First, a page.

The business model of electric utilities has remained largely unchanged in nearly 100 years. Until now, this capital-intensive industry has primarily recovered revenues through the sale of energy units, or kilowatt-hours: a use more, pay more approach. Most electric utilities operate as state-regulated monopolies because of the amount of capital required to build energy generation and distribution (in other words, it’s not an easy entry market). But an increase in electricity costs combined with increased capability and decreased costs of decentralized generation solutions (like rooftop solar) threaten the way in which big utilities conduct their business. Electric utilities, as currently structured, have little to no incentive to embrace solar panels on every rooftop. First and foremost, when customers use fewer kilowatt-hours, utilities lose dollars. And while this may postpone or even negate the need for new generation, it doesn’t help to cover the costs of the existing generation that needs to be there. That’s some of the reason for the pushback on net-metering laws. (Net-metering basically means that a distributed generator can sell their power back to the utility.)Additionally, if not properly done, a bunch of small generators across the grid can pose safety problems for utility workers and the public.
But the flip side is that the many distributed energy resources are much cleaner and help avoid utility investments to meet demand. For example, solar power is available when the sun is up, which can be a major driver of peak demand of energy. So it can help avoid the utility investments needed just to meet demand during those brief times.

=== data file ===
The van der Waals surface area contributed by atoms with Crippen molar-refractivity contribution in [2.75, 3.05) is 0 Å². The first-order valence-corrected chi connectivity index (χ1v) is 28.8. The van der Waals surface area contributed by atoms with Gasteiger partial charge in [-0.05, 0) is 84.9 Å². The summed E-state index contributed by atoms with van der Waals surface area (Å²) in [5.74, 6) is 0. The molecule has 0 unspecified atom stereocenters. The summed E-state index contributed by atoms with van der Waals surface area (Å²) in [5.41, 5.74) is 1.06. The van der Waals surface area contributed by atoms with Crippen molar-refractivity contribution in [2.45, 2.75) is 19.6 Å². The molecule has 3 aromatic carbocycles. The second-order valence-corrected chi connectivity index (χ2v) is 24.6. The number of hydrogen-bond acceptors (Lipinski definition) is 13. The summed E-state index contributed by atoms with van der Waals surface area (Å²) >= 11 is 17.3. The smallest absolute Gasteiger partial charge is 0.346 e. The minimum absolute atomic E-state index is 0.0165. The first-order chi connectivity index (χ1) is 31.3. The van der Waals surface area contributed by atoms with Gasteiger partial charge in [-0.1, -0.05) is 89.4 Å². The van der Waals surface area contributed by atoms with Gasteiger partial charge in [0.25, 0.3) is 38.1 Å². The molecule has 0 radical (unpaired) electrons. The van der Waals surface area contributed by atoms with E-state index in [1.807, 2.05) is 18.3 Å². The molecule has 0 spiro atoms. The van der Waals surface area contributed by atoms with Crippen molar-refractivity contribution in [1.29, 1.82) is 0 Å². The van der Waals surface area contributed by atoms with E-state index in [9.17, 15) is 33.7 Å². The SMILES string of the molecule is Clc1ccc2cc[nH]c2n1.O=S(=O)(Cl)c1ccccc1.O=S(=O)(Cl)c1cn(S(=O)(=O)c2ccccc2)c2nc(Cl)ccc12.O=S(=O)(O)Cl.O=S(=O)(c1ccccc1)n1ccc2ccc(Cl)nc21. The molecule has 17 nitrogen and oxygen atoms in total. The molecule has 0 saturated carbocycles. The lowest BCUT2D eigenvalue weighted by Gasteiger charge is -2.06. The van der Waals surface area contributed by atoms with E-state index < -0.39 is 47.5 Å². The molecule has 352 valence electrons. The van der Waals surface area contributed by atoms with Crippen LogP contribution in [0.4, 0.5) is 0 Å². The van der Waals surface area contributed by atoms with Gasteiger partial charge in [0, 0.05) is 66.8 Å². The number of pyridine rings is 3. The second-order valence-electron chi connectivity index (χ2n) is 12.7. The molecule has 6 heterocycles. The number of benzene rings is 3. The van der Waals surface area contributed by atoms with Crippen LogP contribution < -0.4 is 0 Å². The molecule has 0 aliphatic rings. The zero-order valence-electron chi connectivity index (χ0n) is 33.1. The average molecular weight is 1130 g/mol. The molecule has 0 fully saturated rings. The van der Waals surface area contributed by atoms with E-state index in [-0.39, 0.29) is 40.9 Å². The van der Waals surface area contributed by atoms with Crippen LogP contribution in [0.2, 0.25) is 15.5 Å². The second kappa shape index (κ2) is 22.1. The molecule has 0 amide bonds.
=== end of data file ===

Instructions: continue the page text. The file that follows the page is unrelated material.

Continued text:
A distributed approach also implies entrepreneurial opportunities. In 2013, there were over 2,400 solar jobs in NC, according to the North Carolina Sustainable Energy Association (NCSEA). Furthermore, a distributed system is a competitive one, which can drive innovation in the marketplace. According to the Solar Electric Power Association (SEPA), there were 200,000 distributed solar customers (aggregating 2,400 megawatts or MW) in the United States as of 2011. In the same year, there were 800 solar project in North Carolina, according to NCSEA. Thus, the largest near-term threat to the utility model represents less than 1 percent of the U.S. retail electricity market, but it’s growing. And programs like NC WARN’s “Solarize Durham” are pushing for sooner rather than later.
So what’s a poor monopoly industry supposed to do? They can transform the business model or likely go the way of Piedmont Airlines and some of the huge telecommunications companies that didn’t foresee wireless. In a recent article, Rob Lehr and Bentham Paulos (of America’s Power Plan) project that there are two directions that electric utilities can go in transforming their business model. They can become a “wires company” that simply sells the distribution of energy. Or they can become a complete “energy service utility” that owns and operates all necessary systems to deliver energy services to customers. Many in the industry are calling for a regulatory restructure to help grant energy utilities the flexibility to finance and plan for smaller energy projects. With more than 2,000 cities and towns across the United States being served by “public power,” local governments must re-evaluate their business model alongside the investor-owned utilities. But even those local governments that don’t provide power need to think about how to deal with distributed energy resources, like solar.
Regardless of the changes by electric utilities, one thing is clear – the solar industry is growing in North Carolina. Cities and counties across the state are planning and zoning to reasonably accommodate rooftop solar and solar farms. The School of Government will host a webinar on March 24th on planning and zoning for solar in North Carolina where Adam Lovelady of the School of Government and Tommy Cleveland of the NC Solar Center will explore how North Carolina communities are responding to the rise of solar. A free online publication will also be published covering the topics of the webinar.
Mary Tiger was formerly on staff with the UNC Environmental Finance Center.